To promote healthy workplace practices more broadly within the business and labour communities, the CLBC is hosting a series of regional seminars on workplace health and wellness1. The purpose of the seminars is to share the results of case studies on innovative workplace health practices, in order to demonstrate the value of these practices in enhancing employee health and workplace performance, and in reducing health-related costs. The overall goal is to encourage management, unions and employees to initiate and/or maintain workplace health practices.
The second regional seminar - Workplace Health Works! - was held in Halifax, Nova Scotia on November 18-19, 2003. The event drew a total of 49 participants from a variety of sectors and constituencies. About one third were representatives of business establishments, while 10% were representing labour groups, and a further 37% were from government organizations. The remaining participants were comprised of representatives from other organizations. CLBC staff were also in attendance.
The evening session of the Halifax seminar began with opening remarks from Christine Tanner, Deputy Minister of Labour, Saskatchewan and CLBC Board member. This was followed by a panel discussion involving Dr. Lydia Makrides, Director of the Atlantic Health and Wellness Institute, and Jane Farquharson, Executive Director of the Heart and Stroke Foundation of Nova Scotia. In the first presentation, Dr. Makrides presented the results of studies on the business case for workplace health, and she provided an overview of the Institute’s current activities, including a study on the effects of employee wellness programs on cardiovascular risk factors. During her presentation, Ms. Farquharson discussed, among other topics, the HealthWorks project, which involves working with three local workplaces for implementing a workplace health strategy. The two presentations set the stage for the second day of the seminar by laying out some of the key principles and possible outcomes of workplace health programming.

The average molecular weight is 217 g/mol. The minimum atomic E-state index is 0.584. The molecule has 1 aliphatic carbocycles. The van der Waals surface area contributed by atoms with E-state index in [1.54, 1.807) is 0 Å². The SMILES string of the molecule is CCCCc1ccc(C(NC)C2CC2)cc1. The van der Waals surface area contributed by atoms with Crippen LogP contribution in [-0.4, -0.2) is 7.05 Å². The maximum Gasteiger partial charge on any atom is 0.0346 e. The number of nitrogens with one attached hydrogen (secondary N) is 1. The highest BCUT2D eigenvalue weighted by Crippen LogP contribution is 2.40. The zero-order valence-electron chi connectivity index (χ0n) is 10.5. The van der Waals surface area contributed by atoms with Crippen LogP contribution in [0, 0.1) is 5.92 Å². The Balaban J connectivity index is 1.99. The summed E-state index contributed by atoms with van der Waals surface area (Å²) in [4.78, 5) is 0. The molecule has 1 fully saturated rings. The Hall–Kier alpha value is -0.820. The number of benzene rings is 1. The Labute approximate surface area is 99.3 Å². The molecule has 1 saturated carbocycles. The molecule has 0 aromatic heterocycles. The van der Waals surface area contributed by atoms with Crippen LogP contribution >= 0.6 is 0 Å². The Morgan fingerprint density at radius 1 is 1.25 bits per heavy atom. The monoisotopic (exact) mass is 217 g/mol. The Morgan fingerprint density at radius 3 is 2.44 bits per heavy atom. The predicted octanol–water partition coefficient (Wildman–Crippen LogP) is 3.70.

The full-day session of the Halifax seminar was opened by Rick Clarke, President of the Nova Scotia Federation of Labour. The main part of the day’s agenda featured presentations by representatives of both management and unions/employees from three different workplaces, one of which had been documented among CLBC’s initial case studies. The featured presentations were from:
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1 Funding support for these seminars is provided through the Population Health Fund (Health Canada) and the Labour Market Partnerships Program (HRDC). Return